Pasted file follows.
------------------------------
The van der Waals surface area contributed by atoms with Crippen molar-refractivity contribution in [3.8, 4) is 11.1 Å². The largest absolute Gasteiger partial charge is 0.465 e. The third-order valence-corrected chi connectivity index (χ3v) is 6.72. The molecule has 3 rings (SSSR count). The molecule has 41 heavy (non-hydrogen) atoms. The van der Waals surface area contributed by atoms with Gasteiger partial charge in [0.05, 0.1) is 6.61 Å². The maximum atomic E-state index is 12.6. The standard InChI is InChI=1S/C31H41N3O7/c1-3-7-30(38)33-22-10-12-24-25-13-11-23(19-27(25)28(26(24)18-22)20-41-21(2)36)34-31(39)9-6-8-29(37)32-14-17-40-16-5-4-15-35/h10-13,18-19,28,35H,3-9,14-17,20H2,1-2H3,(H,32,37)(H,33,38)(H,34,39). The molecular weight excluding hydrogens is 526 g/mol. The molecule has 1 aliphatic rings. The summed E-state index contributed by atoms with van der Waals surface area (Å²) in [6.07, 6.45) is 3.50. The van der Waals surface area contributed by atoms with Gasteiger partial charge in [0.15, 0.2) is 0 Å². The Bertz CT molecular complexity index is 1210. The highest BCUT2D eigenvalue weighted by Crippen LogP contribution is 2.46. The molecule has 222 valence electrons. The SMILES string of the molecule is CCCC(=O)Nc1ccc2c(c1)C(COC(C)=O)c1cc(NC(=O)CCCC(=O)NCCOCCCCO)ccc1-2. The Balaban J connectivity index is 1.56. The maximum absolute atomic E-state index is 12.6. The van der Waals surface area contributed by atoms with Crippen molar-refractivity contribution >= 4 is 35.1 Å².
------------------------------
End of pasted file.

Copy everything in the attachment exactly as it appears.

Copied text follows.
The van der Waals surface area contributed by atoms with Crippen molar-refractivity contribution in [3.8, 4) is 11.1 Å². The largest absolute Gasteiger partial charge is 0.465 e. The third-order valence-corrected chi connectivity index (χ3v) is 6.72. The molecule has 3 rings (SSSR count). The molecule has 41 heavy (non-hydrogen) atoms. The van der Waals surface area contributed by atoms with Gasteiger partial charge in [0.05, 0.1) is 6.61 Å². The maximum atomic E-state index is 12.6. The standard InChI is InChI=1S/C31H41N3O7/c1-3-7-30(38)33-22-10-12-24-25-13-11-23(19-27(25)28(26(24)18-22)20-41-21(2)36)34-31(39)9-6-8-29(37)32-14-17-40-16-5-4-15-35/h10-13,18-19,28,35H,3-9,14-17,20H2,1-2H3,(H,32,37)(H,33,38)(H,34,39). The molecular weight excluding hydrogens is 526 g/mol. The molecule has 1 aliphatic rings. The summed E-state index contributed by atoms with van der Waals surface area (Å²) in [6.07, 6.45) is 3.50. The van der Waals surface area contributed by atoms with Gasteiger partial charge in [0.15, 0.2) is 0 Å². The Bertz CT molecular complexity index is 1210. The highest BCUT2D eigenvalue weighted by Crippen LogP contribution is 2.46. The molecule has 222 valence electrons. The SMILES string of the molecule is CCCC(=O)Nc1ccc2c(c1)C(COC(C)=O)c1cc(NC(=O)CCCC(=O)NCCOCCCCO)ccc1-2. The Balaban J connectivity index is 1.56. The maximum absolute atomic E-state index is 12.6. The van der Waals surface area contributed by atoms with Crippen molar-refractivity contribution >= 4 is 35.1 Å².